Monday, September 12, 2011

What if we took +4C as inevitable?

The range of possible responses to climate change is typically broken down into two main strategies -- "adaptation" -- learning to live with it -- and "mitigation" -- slowing the rate at which we are warming the planet, primarily but not exclusively by reducing the emission of greenhouse gases.

Lukewarmers, as one would expect, don't like mitigation much. That's kind of the point of being a lukewarmer, accepting the main bullet points of the science whilst opposing limits on greenhouse gas emissions. (If you are a lukewarmer who accepts the basic theory of AGW and supports curbs on greenhouse gases -- well, I'm sorry to have to tell you that this is the point in the movie when the tough guy realizes he was bitten in that last skirmish and has began the inevitable transformation into one of them.)

The lukewarmer argument -- which I explored in some detail here and here -- has traditionally been that there's nothing much to worry about. It's a little warming, big whoop. It was a lot warmer a couple hundred million years ago, and the dinosaurs didn't have any problems with it at all.

But more recently it's become clear problems are coming -- big problems -- and they can't be ignored. And the discussion has turned to adaptation, as opposed to mitigation. This is Judith Curry's main line of argument: local adaptation to problems as they emerge.

I was confronting this argument, and I had a revelation: the lukewarmers are right (no, really). Adaptation is the name of the game. Why? Because, in all probability, a +4C world is coming. The only question is when.

The SRES temperature projections are well known:

We passed year 2000 concentrations a decade ago without slowing down, so that ship has pretty much sailed, but no problem; it looks like the B1 scenario limits us to just under +2C. That's great! The earth was warmer than that a mere 120,000 years ago! Should be fine. Onward mitigation!

Here's a little Easter egg of bad news, lurking in the fine print of the AR4 like an unpaid bill:

For the B1 constant composition commitment run, the additional warming after 100 years is also about 0.5°C, and roughly the same for the A1B constant composition commitment (Supplementary Material, Figure S10.3). These new results quantify what was postulated in the TAR in that the warming commitment after stabilising concentrations is about 0.5°C for the first century, and considerably smaller after that, with most of the warming commitment occurring in the first several decades of the 22nd century.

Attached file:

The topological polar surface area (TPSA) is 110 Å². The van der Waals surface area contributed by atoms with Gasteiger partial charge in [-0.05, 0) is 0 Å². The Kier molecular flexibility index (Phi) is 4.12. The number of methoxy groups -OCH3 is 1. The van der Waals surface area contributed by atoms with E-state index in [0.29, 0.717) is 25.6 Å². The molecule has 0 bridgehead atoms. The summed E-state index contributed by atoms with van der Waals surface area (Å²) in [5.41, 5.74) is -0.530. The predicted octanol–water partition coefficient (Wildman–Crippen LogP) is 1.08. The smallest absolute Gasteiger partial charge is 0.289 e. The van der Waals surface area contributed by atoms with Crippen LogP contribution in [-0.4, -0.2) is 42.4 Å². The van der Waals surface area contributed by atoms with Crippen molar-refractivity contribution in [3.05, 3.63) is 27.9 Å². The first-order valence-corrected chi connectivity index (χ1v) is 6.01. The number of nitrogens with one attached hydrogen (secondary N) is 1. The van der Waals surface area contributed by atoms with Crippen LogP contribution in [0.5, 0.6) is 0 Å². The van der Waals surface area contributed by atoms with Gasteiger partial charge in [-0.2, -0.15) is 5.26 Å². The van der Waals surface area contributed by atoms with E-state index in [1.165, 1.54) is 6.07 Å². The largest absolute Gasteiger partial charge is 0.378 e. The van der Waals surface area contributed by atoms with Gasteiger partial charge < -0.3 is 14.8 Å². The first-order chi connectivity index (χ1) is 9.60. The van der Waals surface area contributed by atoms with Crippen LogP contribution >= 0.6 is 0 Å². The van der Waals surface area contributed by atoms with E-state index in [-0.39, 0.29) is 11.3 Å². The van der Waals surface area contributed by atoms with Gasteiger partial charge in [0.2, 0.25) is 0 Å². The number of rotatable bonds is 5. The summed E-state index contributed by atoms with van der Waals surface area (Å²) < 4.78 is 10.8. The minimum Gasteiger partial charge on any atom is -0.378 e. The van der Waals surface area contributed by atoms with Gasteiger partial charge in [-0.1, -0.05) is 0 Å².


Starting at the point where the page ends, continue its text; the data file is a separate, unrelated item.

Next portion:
So it's going to continue warming for a hundred years past the right edge of the graph. But then it stops . . . right?

Yeah . . . no. It keeps warming. The deep ocean warming sees to that. The ice-albedo feedback sees to that, too, but it isn't modeled in the AR4. These also aren't the carbon-cycle models we have coming in the AR5, but the expectation is that permafrost melting and other carbon-cycle feedbacks will contribute to warming as well.

How long can this go on? Recent research ("The contribution of timescales to the temperature response of climate models," Jarvis & Li (2011)) is not reassuring:

Both the magnitude and timescale of climate change in response to anthropogenic forcing are important consideration in climate change decision making. . . . As a result of this emergent property of climate models, it is possible to offer credible partitioning of the full equilibrium gain of these models, and hence their equilibrium climate sensitivity, between two discrete timescales; one decadal associated with near surface ocean heat equilibration; and one centennial associated with deep ocean heat equilibration. Timescales of approximately 20 and 700 years with a 60:40 partitioning of the equilibrium gain are found for the models analysed here. A re-analysis of the emulation results of 19 AOGCMs presented by Meinshausen et al. (Atmos Chem Phys Discuss 8:6153–6272, 2008) indicates timescales of 20 and 580 years with an approximate 50:50 partition of the equilibrium gain between the two. This suggests near equal importance of both short and long timescales in determining equilibrium climate sensitivity.